What I look for in that is a nice flat curve between two or more steps in the sequence. That shows that those loads are in a fairly stable part of the barrel's vibration cycle. The more consistently you can position the muzzle as it's flopping around when the bullet exits the muzzle, the more consistently the bullet will start it's journey to the target.
 

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100 yd data is usable. You don't have to be a sub MOA shooter, it just makes obtaining usable results a lot easier. Given your shooting distance and shooting ability I stand by load 8. I believe that load will serve you very well for the time being.

If I were in your shoes I would use that load and in a years time revisit this particular ladder test and stretch it out to 200 yds if you possibly can. That will allow you time to get some more trigger time and hone your fundamentals.

Also if you have access to one. shoot a known SUB MOA capable rifle. That minimize the equipment factor and the impacts you see on paper are all on you as the operator of that rifle.

Another challenge I have for you int he short term is to read Col. Cooper's "The Art of The Rifle". Twice if you have to. You will gain a lot from it.
 

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I'm delighted to hear that 100 yd data is usable, Josh. Last time I went out, a week or so ago, I planned to sight in my new scope at 200 yds. It turns out that, between 1973 - when I bought my first .243 BLR - and 2013, someone made 200 yds a lot farther. I suppose it's just possible that at 58 my eyesight and stability of aim might be a bit less than they were at 19, but I think that the distance has changed, too.

I spent an hour or so trying to hit the target at all, then gave up and moved the target to 150 yds. That didn't work out much better, so I decided to quit wasting ammunition, and moved to 50 yds. Once I had the scope dialed in at that range, I moved out to 100 yds, then repeated the process. I was hitting 4-shot groups within a 2" diameter at 100 yds, but I think I should be able to do much better with this rifle. Should I spend some time testing at 100 yds with different loads, or do you think I would better spend my time developing the skill to hit at 200 yds first?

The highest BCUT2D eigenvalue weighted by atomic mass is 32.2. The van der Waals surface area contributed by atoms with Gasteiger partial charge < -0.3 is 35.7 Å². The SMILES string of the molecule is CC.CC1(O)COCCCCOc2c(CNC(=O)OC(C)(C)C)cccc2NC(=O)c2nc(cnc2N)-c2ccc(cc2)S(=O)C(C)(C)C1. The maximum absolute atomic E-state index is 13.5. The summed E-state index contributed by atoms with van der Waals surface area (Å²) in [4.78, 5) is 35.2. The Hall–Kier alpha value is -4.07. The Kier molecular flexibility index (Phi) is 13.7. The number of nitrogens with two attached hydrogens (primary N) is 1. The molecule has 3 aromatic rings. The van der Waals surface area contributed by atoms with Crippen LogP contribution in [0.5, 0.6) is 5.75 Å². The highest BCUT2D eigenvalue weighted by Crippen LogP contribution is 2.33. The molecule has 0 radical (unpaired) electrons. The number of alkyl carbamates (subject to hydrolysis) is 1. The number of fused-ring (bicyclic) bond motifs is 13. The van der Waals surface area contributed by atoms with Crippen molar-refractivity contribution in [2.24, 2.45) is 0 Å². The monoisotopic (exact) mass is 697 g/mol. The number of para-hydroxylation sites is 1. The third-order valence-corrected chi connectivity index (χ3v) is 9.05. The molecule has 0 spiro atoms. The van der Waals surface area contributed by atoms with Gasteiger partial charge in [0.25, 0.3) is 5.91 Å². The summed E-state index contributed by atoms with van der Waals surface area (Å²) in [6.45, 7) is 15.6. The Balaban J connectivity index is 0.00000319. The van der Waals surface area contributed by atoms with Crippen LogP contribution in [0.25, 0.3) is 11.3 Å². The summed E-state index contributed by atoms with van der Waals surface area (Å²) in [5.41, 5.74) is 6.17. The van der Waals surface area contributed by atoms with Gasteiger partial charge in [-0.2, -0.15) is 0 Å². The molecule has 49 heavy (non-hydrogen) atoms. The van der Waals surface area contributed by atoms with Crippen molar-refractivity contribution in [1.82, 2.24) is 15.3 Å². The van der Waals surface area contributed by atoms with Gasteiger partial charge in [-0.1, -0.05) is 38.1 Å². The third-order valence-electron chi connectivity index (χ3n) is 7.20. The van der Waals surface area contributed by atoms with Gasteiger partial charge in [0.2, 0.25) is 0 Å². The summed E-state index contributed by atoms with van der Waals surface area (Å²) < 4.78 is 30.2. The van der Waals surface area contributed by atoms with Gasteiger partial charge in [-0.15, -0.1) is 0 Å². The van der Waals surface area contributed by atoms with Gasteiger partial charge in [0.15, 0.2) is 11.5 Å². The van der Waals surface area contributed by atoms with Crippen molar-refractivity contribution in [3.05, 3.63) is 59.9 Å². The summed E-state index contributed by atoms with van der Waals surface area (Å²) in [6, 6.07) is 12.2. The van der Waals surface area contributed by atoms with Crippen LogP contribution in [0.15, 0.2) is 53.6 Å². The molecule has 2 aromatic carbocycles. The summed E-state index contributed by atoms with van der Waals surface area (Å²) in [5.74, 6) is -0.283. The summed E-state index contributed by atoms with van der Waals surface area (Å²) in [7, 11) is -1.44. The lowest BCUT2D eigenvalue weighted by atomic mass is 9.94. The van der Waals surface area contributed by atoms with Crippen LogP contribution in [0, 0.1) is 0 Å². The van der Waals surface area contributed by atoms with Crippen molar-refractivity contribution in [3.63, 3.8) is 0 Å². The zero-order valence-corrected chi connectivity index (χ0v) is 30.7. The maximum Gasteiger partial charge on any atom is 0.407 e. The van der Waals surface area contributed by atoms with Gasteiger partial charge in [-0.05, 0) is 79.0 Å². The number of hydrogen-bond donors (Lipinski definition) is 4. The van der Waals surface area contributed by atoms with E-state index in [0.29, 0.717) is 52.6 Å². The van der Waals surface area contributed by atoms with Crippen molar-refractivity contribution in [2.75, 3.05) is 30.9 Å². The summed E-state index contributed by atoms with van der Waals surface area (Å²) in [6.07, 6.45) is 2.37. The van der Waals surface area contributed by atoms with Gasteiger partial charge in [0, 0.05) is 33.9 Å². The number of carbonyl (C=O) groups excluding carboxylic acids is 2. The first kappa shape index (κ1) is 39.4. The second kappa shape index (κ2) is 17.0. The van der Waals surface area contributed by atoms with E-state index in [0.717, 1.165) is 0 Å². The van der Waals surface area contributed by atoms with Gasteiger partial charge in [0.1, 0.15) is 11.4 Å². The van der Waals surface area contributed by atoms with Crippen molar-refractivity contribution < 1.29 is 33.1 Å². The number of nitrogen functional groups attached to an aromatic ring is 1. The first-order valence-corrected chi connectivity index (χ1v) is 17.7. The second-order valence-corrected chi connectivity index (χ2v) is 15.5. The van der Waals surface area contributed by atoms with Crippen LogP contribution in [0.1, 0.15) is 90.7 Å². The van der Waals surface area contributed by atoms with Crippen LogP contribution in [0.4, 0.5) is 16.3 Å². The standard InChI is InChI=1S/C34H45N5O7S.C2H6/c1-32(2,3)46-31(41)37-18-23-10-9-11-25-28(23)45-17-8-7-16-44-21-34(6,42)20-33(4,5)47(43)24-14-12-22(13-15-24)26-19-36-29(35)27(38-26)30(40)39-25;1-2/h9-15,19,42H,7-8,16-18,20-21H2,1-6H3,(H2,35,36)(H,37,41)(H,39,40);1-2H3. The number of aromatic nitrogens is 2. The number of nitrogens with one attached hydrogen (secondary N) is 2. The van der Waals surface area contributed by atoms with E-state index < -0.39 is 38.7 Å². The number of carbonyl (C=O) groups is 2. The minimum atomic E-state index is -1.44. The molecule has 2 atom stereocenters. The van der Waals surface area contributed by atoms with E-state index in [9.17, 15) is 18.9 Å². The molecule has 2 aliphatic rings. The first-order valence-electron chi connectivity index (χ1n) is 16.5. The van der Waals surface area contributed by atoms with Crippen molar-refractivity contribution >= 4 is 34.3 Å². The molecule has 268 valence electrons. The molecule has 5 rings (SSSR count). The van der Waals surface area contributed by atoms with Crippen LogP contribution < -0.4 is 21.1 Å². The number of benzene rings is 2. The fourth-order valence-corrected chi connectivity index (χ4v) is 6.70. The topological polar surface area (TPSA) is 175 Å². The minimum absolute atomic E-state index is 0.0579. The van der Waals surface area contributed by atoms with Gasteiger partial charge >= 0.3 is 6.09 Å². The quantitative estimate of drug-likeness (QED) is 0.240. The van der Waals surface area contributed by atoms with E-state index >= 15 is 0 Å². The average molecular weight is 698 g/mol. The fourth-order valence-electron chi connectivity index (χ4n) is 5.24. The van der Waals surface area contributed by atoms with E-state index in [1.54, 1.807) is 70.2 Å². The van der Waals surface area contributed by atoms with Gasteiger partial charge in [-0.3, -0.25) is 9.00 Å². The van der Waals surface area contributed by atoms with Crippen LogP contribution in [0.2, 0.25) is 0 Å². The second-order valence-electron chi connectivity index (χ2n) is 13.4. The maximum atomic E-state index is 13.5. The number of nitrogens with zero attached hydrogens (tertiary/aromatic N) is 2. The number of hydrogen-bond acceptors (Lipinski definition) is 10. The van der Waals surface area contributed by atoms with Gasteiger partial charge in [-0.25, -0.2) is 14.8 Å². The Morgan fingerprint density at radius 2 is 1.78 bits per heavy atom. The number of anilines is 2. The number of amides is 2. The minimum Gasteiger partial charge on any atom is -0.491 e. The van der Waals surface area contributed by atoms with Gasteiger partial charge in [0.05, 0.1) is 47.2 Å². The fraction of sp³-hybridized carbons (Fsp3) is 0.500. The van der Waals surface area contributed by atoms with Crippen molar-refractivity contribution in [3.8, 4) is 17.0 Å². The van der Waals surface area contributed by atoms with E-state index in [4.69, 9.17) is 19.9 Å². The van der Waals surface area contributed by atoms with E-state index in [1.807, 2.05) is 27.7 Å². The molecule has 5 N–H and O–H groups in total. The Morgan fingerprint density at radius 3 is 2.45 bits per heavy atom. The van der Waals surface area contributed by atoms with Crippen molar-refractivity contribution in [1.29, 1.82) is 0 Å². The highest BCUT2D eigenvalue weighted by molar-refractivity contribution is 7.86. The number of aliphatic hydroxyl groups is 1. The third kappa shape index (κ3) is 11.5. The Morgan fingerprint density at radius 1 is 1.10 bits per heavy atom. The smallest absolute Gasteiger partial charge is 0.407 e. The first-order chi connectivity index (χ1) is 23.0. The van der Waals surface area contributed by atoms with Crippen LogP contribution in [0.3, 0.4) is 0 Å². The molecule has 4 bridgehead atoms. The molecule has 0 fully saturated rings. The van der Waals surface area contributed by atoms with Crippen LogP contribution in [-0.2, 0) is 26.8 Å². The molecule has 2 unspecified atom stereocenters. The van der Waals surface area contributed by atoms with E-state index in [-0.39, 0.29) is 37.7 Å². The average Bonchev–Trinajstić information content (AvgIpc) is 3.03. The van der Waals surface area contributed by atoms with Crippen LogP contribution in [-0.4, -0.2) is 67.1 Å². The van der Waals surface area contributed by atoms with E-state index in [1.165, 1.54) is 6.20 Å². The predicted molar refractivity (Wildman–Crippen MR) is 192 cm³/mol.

On a related note, the .30-06 BAR I have on order is equipped with the B.O.S.S. system which is supposed to null out the natural barrel flopping about. The description makes perfect sense to me, but since each load is going to have different behavior, what would be the proper order for optimizing? Balance the barrel for one load, then adjust the load for best spread? Or pick a load that works best as is, straight from the factory, then adjust the B.O.S.S. appliance to optimize the rifle's performance for the selected load?

What are your thoughts?
 

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The BOSS system doesn't dampen the barrel vibrations, it is a way for non-handloaders to tune the barrel for a specific load.